Smartphones, laptops, cloud computing and Wi-Fi are quickly turning 9-to-5 workdays into a thing of the past, new research finds.
More than 60 percent of workers in information technology, financial services, sales, and professional and business services — industries that, historically, have had traditional work hours — said they believe working 9 to 5 is an outdated concept, according to a CareerBuilder study.
Even when the office is out of sight, work is far from out of mind, the study found: Half of the workers surveyed said they check or respond to work-related emails outside of work, and nearly 40 percent said they continue to work on projects and other assignments after they leave the office.
Additionally, 20 percent of those surveyed said work is the last thing they think about before bed, and 42 percent said it's the first thing they think about when they wake up.
Although a constant connection to the office may seem bothersome, more than 60 percent of the workers surveyed said they perceive it as a choice rather than an obligation. Providing employees with the tools to remain connected to their work outside the office is allowing many employers to give employees what they crave: flexibility. [5 Ways Flexible Work Options Benefit Small Businesses ]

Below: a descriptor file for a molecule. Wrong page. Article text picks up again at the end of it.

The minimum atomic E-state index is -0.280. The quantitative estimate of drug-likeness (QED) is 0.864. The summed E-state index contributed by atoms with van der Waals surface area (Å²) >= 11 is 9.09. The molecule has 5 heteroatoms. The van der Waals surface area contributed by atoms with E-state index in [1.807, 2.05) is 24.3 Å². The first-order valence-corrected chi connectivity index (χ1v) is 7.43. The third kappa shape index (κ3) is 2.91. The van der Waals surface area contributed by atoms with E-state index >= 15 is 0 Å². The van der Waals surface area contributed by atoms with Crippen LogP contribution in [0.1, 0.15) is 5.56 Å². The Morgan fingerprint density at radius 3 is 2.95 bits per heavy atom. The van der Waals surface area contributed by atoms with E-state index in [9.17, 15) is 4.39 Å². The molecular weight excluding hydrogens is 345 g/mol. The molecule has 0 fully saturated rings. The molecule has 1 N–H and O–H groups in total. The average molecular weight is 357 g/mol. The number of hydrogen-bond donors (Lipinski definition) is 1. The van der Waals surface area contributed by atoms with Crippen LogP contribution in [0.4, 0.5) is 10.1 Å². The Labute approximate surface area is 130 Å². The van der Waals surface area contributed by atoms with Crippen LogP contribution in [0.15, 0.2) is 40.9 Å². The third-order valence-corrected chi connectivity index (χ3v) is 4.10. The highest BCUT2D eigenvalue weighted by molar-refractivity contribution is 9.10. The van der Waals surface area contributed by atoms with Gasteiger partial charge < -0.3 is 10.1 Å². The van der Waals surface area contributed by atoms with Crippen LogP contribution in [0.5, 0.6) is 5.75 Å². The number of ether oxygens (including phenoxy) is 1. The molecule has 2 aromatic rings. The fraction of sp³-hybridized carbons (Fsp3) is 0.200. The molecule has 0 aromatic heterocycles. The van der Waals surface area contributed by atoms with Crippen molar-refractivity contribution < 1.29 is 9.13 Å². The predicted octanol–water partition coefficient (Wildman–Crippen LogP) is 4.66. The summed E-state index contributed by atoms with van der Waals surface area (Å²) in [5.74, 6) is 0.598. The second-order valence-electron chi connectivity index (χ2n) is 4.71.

"Workers want more flexibility in their schedules, and with improvements in technology that enable employees to check in at any time, from anywhere, it makes sense to allow employees to work outside the traditional 9-to-5 schedule," Rosemary Haefner, chief human resources officer at CareerBuilder, said in a statement. "Moving away from a 9-to-5 work week may not be possible for some companies (yet), but if done right, allowing employees more freedom and flexibility with their schedules can improve morale, boost productivity and increase retention rates."
There does appear to be a generational divide in exactly what type of work employees are doing after hours. The study shows that half of the 45- to 54-year-olds surveyed continue working on projects and assignments after they leave the office, compared to just 31 percent of 18- to 24-year-olds.
However, younger workers are more likely to stay connected via email than their older counterparts. More than 50 percent of workers ages 18 to 24 check or respond to work emails outside the office, compared to 46 percent of employees age 55 and older.
The study was based on surveys of 1,078 full-time employees age 18 and older in the IT, financial services, sales, and professional and business services industries.